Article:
Why is gorse management so important?

Across the UK, the management of gorse bushes now plays a crucial role in the maintenance and appearance of many golf courses. This is especially true for links style courses like ours here in St Andrews.

In 2005 a 12 year rolling plan for gorse management on the Old Course was drawn up by the STRI (prior to that, particular areas were cut at random during inclement weather). Since then, work has been ongoing in a planned manner to create healthier and more ecologically beneficial stands of gorse through coppicing the plant when it has become leggy and degenerate and completely removing it in certain areas where it impacts negatively on play or the layout of the course.

There are numerous benefits of correctly managed gorse. When done effectively, it can provide nesting sites for songbirds such as the linnet (pictured below), blackbird, stonechat and yellowhammer, all of which can be seen on the Old Course and some of which are on the endangered species list. Gorse also has a long flowering period (header image), providing a welcome source of nectar for the birds and invertebrates in early spring and even winter. Throughout the year, if you look closely, there is always the odd plant in bloom.


Gorse management is certainly not simply cutting the gorse down and allowing it to regrow. Managing this aggressive plant means topping it, (retaining a height of 1-1.5 metres), coppicing it (cutting it back to stumps 150-300mm above ground), and sometimes even completely removing it. This is all dependent on the condition of the stand and its strategic position on the course. Below is an example of a 50% rotational coppice on the right of the 15th hole of the Old Course. Half this area was cut down to 150mm above ground in 2012 and allowed to regrow to 1-1.5 metres and the remaining half (nearest the fairway) was then cut down in the winter period of 2015/16.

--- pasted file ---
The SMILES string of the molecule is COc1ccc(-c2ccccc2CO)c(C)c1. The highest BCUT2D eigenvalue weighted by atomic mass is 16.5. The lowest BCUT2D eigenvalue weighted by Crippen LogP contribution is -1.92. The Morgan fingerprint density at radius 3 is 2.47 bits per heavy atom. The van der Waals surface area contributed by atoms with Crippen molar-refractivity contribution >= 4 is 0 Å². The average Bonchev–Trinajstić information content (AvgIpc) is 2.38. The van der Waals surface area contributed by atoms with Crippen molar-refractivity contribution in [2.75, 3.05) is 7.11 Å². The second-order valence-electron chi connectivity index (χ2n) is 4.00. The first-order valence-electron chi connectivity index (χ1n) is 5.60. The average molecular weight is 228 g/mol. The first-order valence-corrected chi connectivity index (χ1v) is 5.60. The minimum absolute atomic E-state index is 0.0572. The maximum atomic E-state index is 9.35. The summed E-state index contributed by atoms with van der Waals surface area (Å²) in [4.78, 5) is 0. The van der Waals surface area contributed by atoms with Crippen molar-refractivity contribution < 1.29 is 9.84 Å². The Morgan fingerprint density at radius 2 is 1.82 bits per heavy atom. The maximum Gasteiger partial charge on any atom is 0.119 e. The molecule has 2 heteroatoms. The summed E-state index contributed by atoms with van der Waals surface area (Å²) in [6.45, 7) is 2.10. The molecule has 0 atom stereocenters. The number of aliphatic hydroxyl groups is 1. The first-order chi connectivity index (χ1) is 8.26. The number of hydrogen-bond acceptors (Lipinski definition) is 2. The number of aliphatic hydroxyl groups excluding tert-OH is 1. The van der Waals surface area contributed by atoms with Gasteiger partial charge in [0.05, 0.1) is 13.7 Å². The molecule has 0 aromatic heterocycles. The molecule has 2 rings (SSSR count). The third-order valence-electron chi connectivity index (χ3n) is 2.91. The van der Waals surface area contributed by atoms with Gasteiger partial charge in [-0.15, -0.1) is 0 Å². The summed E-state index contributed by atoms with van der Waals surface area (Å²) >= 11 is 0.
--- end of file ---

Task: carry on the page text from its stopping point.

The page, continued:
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The aim is to create a denser stand with a diversity of structure throughout the course. This will provide a variety of ecological niches, maximising the environmental value which the course provides. In order to achieve this, the STRI outlined several different management prescriptions for the different gorse areas on the Old Course. A large amount of removal in one area can have an adverse effect on the flora and fauna, therefore it’s important to strike a balance. Keeping on top of its regrowth in unwanted areas is also important, whether it’s removing it from heather stands or making sure it doesn’t encroach on open grassland and other important natural habitats on the Old Course. Below we can see the removal of young gorse on the 6th carry of the Old Course, an area of the course where heather has traditionally thrived. The top right corner of the photo shows some well managed gorse.

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It’s also just as important to view gorse management from the golfer’s perspective in terms of the strategic and aesthetic importance. When it has not been managed properly it can impede sight lines, creating restricted views, not only of the areas in play, but also on a wider scale. On a famous Links, like the Home of Golf, part of the experience is taking in the iconic views of the ‘Auld Grey Toun’. Gorse which is well maintained adds to the overall layout of the course while golfers can enjoy the views all around them, including the increased diversity of flora and fauna. It only takes about 10-15 years for stands of gorse to lose their compactness, so the management of this vigorous plant is an ongoing job.

Words by Fergal Cushen, Greenkeeper – the Old Course

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